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June 20, 2000

More reflections on a 1945 visit to Guadalcanal in the Southwest Pacific Ocean Area, where the U.S. first flexed its offensive muscle in World War II...

Earl Wolf, a talented sketch artist, and I were sent to Guadalcanal in the summer of 1945 as the first stop on a tour for The Stars & Stripes, the Army newspaper that was printed in Honolulu and distributed to all American military personnel in the POA (Pacific Ocean Area), then commanded by Lt. Gen. Robert C. Richardson. My objective was to write stories about the morale of GIs who were garrisoned on islands where bitter battles had been fought earlier in World War II. Earl did charcoal sketches to illustrate the articles I wrote. We chose Guadalcanal as our first stop because of its historical significance and also because it had to be the dreariest place on earth to be stationed.

We found the guys based there to be typical of GIs everywhere - mostly, they improvised their own entertainment. Yes, the island did receive first-run movies regularly. These were shown in outdoor "theaters" while soldiers in cut-off fatigue pants and olive drab undershirts watched. And occasionally a USO troupe would land there, but most of the big-name performers chose to visit more heavily populated islands. So, the Guadalcanal contingent played cards, listened to records in the dayroom, read their mail, wrote letters, and dreamed about going home when the war was over.

I was told that once each month, the troops were issued a case of warm beer. Because of the tropic heat, which never seemed to end, the only refrigeration on the island was in the mess hall kitchen, where meat and other perishables were stored. Cold beer and soft drinks were unknown. Many of the GIs didn't drink beer, or never developed a liking for warm beer, so they used it as barter for cigarettes and other things.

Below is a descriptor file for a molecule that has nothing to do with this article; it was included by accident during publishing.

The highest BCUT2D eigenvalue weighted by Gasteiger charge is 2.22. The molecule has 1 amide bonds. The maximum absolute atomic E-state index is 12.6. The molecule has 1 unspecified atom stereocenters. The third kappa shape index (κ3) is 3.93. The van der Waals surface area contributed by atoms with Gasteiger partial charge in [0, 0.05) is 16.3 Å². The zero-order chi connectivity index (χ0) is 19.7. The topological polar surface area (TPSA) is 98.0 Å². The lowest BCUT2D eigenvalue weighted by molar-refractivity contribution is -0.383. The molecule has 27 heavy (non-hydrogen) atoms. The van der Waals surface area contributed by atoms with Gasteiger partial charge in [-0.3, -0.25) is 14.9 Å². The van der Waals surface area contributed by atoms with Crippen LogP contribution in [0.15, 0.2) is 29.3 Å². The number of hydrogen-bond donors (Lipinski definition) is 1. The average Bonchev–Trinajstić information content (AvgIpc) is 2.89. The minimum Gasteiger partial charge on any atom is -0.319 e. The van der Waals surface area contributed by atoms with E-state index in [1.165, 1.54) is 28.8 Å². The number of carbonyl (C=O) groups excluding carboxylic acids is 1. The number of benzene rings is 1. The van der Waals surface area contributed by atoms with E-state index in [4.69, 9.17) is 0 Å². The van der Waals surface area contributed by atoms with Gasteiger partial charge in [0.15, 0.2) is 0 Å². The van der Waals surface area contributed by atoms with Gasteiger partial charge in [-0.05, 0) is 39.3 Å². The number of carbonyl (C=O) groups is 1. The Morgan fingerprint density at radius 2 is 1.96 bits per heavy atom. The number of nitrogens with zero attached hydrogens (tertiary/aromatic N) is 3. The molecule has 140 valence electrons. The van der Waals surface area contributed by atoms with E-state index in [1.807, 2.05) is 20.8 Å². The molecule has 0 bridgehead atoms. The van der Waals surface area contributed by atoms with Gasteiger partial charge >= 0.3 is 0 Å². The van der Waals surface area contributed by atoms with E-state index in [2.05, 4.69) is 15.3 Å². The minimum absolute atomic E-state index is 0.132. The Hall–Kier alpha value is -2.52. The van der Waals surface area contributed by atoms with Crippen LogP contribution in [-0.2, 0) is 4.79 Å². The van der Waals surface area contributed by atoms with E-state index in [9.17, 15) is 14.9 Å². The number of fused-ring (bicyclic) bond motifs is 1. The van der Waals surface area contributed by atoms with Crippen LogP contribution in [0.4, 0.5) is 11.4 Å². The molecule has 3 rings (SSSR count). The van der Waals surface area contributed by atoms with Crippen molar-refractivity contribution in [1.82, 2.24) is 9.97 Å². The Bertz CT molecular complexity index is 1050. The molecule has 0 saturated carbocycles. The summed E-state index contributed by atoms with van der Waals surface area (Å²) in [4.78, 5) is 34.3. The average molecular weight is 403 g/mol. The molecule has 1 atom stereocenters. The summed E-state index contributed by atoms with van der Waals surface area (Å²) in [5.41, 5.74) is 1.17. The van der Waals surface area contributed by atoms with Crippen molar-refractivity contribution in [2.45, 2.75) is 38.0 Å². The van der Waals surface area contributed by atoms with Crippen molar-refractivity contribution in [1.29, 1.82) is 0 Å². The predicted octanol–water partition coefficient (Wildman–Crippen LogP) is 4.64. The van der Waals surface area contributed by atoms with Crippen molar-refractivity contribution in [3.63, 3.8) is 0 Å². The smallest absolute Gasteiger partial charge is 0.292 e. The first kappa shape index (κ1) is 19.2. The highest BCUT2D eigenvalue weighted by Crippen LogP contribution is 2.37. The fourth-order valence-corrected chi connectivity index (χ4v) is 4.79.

One of the real entertainment highlights was a daily show on the "Mosquito Network," an Armed Forces Radio Show that originated on the island of New Caledonia, not too far from Guadalcanal. The host and disc jockey on that show was an irreverent GI by the name of Jack Paar, who at that time was practically unknown to the American civilian population. Mr. Paar, who went on to a wildly successful career as one of the first hosts of NBC's Tonight Show, played popular music and did his monologues that were tailored to his audience of enlisted men. He razzed commissioned officers mercilessly, despite stern warnings occasionally from some stuffed shirt upper echelon commanders.

Guadalcanal to me looked like a solid, impenetrable jungle, where conventional land warfare would be impossible. In addition to the dense underbrush, the land played host to poisonous snakes, disease-carrying mosquitoes and other highly undesirable insects. It also provided the Japanese enemy with ample hiding places for snipers, traps and other weapons. Hundreds of young Americans died on that squalid piece of real estate, but your heart also had to ache for the lonely support troops stationed there long after the battle had passed them by. More on this next time.